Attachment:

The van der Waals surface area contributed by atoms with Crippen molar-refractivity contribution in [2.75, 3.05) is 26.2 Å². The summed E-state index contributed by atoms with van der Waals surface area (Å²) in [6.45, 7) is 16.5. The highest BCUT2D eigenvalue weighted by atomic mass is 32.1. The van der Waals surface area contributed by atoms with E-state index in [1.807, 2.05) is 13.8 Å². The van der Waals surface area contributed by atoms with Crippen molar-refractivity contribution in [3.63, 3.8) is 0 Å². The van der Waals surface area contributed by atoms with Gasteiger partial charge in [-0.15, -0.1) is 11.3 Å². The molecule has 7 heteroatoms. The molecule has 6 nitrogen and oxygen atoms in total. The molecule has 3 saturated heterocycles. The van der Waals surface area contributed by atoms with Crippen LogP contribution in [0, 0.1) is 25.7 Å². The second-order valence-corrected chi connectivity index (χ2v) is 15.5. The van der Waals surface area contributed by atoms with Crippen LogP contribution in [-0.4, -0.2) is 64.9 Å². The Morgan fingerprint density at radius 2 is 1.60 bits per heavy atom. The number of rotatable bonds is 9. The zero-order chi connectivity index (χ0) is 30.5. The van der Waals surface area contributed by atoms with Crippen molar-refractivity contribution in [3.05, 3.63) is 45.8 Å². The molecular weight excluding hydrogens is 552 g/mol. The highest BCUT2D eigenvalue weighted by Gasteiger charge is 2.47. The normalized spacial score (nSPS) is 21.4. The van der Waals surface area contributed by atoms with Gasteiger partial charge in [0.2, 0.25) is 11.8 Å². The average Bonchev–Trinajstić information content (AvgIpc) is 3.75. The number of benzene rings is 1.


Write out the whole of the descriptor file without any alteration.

The van der Waals surface area contributed by atoms with Crippen molar-refractivity contribution in [2.75, 3.05) is 26.2 Å². The summed E-state index contributed by atoms with van der Waals surface area (Å²) in [6.45, 7) is 16.5. The highest BCUT2D eigenvalue weighted by atomic mass is 32.1. The van der Waals surface area contributed by atoms with E-state index in [1.807, 2.05) is 13.8 Å². The van der Waals surface area contributed by atoms with Crippen molar-refractivity contribution in [3.63, 3.8) is 0 Å². The van der Waals surface area contributed by atoms with Gasteiger partial charge in [-0.15, -0.1) is 11.3 Å². The molecule has 7 heteroatoms. The molecule has 6 nitrogen and oxygen atoms in total. The molecule has 3 saturated heterocycles. The van der Waals surface area contributed by atoms with Crippen LogP contribution in [0, 0.1) is 25.7 Å². The second-order valence-corrected chi connectivity index (χ2v) is 15.5. The van der Waals surface area contributed by atoms with Crippen LogP contribution in [-0.4, -0.2) is 64.9 Å². The Morgan fingerprint density at radius 2 is 1.60 bits per heavy atom. The number of rotatable bonds is 9. The zero-order chi connectivity index (χ0) is 30.5. The van der Waals surface area contributed by atoms with Crippen molar-refractivity contribution in [3.05, 3.63) is 45.8 Å². The molecular weight excluding hydrogens is 552 g/mol. The highest BCUT2D eigenvalue weighted by Gasteiger charge is 2.47. The normalized spacial score (nSPS) is 21.4. The van der Waals surface area contributed by atoms with Gasteiger partial charge in [0.2, 0.25) is 11.8 Å². The average Bonchev–Trinajstić information content (AvgIpc) is 3.75. The number of benzene rings is 1.